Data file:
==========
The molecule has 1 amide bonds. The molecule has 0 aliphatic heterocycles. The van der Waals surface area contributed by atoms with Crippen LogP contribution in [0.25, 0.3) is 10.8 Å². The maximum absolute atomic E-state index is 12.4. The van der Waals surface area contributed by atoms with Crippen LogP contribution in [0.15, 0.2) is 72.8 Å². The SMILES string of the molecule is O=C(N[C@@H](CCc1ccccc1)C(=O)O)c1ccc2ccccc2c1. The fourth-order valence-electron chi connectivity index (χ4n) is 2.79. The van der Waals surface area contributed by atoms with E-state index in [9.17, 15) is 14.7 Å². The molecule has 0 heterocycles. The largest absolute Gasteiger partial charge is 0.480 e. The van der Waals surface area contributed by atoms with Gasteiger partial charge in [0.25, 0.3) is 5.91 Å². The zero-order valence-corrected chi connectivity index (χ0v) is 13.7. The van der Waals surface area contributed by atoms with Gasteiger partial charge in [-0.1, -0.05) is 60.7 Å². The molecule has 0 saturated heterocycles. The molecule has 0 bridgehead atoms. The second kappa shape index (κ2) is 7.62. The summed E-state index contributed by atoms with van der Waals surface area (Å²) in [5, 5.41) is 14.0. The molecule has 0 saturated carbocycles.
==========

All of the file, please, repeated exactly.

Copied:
The molecule has 1 amide bonds. The molecule has 0 aliphatic heterocycles. The van der Waals surface area contributed by atoms with Crippen LogP contribution in [0.25, 0.3) is 10.8 Å². The maximum absolute atomic E-state index is 12.4. The van der Waals surface area contributed by atoms with Crippen LogP contribution in [0.15, 0.2) is 72.8 Å². The SMILES string of the molecule is O=C(N[C@@H](CCc1ccccc1)C(=O)O)c1ccc2ccccc2c1. The fourth-order valence-electron chi connectivity index (χ4n) is 2.79. The van der Waals surface area contributed by atoms with E-state index in [9.17, 15) is 14.7 Å². The molecule has 0 heterocycles. The largest absolute Gasteiger partial charge is 0.480 e. The van der Waals surface area contributed by atoms with Gasteiger partial charge in [0.25, 0.3) is 5.91 Å². The zero-order valence-corrected chi connectivity index (χ0v) is 13.7. The van der Waals surface area contributed by atoms with Gasteiger partial charge in [-0.1, -0.05) is 60.7 Å². The molecule has 0 saturated heterocycles. The molecule has 0 bridgehead atoms. The second kappa shape index (κ2) is 7.62. The summed E-state index contributed by atoms with van der Waals surface area (Å²) in [5, 5.41) is 14.0. The molecule has 0 saturated carbocycles.